It looks like broccoli and it tastes… almost like broccoli, but better somehow. Sweeter, I guess, and also somewhat… familiar.
As it turns out, broccolini is a hybrid of broccoli and Chinese kale, also known as kai-lan, gai-lan, or gai lohn.
I love kai-lan, and for a while I was semi-obsessed with it. When we lived in Brooklyn, about five years ago, my husband and I (and technically the kid, although in utero at the time) would make regular trips to Big Wong’s and always order the roast pork on rice, which came with kai-lan dressed with oyster sauce — and I would scarf that down as fast as my pregnancy-swollen fingers could manage.
Broccolini… I think I may like even more. A rinse and a chop and it’s in whatever you’re cooking. It turns this amazing, almost lurid green after just a couple minutes of cooking. It cooks really fast but it doesn’t go all mushy either.
As you can see, I put it into fried rice with (even more) leftover ham.
I’m generally a flop at fried rice or stir-fries, because I always misjudge how long things need to cook and then I end up with half overcooked, half undercooked ingredients. The broccolini worked out perfectly, though â€” which was great, because I think I broke my brain writing three essays for my application to The New School. I don’t think I’ve ever sweated so much over anything in my entire life.
Anyway, it’s done now, and now I have to write this week’s Accidental Hedonist post. It’s going to be about bees. Seriously.
One word: jerky.
My friend Eun-Duk and I were aimlessly wandering the streets of Chinatown, after seeing Raise The Red Lantern at Film Forum. When we passed by, we could see them grilling the jerky in the window facing the street, at which point, it was all over for us.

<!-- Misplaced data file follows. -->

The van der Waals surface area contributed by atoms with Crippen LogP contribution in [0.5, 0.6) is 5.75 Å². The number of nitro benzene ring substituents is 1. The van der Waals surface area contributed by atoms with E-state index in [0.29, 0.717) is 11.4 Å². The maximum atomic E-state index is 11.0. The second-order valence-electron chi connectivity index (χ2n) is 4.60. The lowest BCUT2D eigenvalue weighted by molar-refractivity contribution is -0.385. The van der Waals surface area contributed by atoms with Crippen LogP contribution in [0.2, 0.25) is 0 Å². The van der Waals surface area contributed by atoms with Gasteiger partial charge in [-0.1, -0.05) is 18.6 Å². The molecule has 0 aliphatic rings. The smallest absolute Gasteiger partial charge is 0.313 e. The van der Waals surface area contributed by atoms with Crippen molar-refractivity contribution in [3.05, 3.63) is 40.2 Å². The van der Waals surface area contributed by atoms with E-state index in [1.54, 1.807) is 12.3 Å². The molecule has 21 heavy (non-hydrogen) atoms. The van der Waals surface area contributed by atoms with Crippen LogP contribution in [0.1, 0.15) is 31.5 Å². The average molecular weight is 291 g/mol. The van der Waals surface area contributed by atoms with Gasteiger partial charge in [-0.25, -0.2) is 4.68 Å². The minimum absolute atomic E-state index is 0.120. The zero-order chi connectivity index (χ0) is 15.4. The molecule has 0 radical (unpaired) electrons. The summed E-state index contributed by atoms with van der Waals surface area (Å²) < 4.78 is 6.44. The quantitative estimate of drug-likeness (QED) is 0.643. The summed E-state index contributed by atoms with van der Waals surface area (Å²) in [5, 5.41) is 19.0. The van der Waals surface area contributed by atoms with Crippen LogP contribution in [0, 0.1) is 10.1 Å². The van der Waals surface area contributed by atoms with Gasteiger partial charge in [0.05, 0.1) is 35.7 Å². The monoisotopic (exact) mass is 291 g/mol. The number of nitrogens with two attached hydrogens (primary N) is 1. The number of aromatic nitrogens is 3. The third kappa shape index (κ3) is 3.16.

The one on the right is sliced beef jerky and despite eating so much of it I gave myself a stomachache, I still would still eat more if I had any. The texture’s pretty standard jerky (e.g. tough, chewy) but the flavor is phenomenal: smoky, sweet, salty.
On the left, the flat one, is spicy pork jerky. If the sliced beef jerky is like a dried apricot, the pork jerky is more like… a Meat Roll-Up. Different, and softer, but just as good.
I’m already thinking about when I can go back and get more.
Malaysia Beef Jerky Inc.
95A Elizabeth St. (betw. Grand and Hester)
Whole Foods does, in fact, carry all natural candy canes under the Ashers All Naturals label. I stopped in the Union Square Whole Foods this past Saturday night (while out on a semi-annual date with my husband), where a very nice young man named Will brought us an assortment of candy canes from the back, as they weren’t out on the shelves yet. In short, they had mini canes, regular candy canes and big peppermint sticks.
The candy itself is very lightly striped — almost pink — and, oddly, starts out with a somewhat fruity flavor, before becoming intensely minty towards the center. In fact, a recent consumer said, “Eeesh! It’s kinda minty, Mama. You eat it.”
So, y’know, good thing I bought two boxes. Thanks anyway, Whole Foods Will!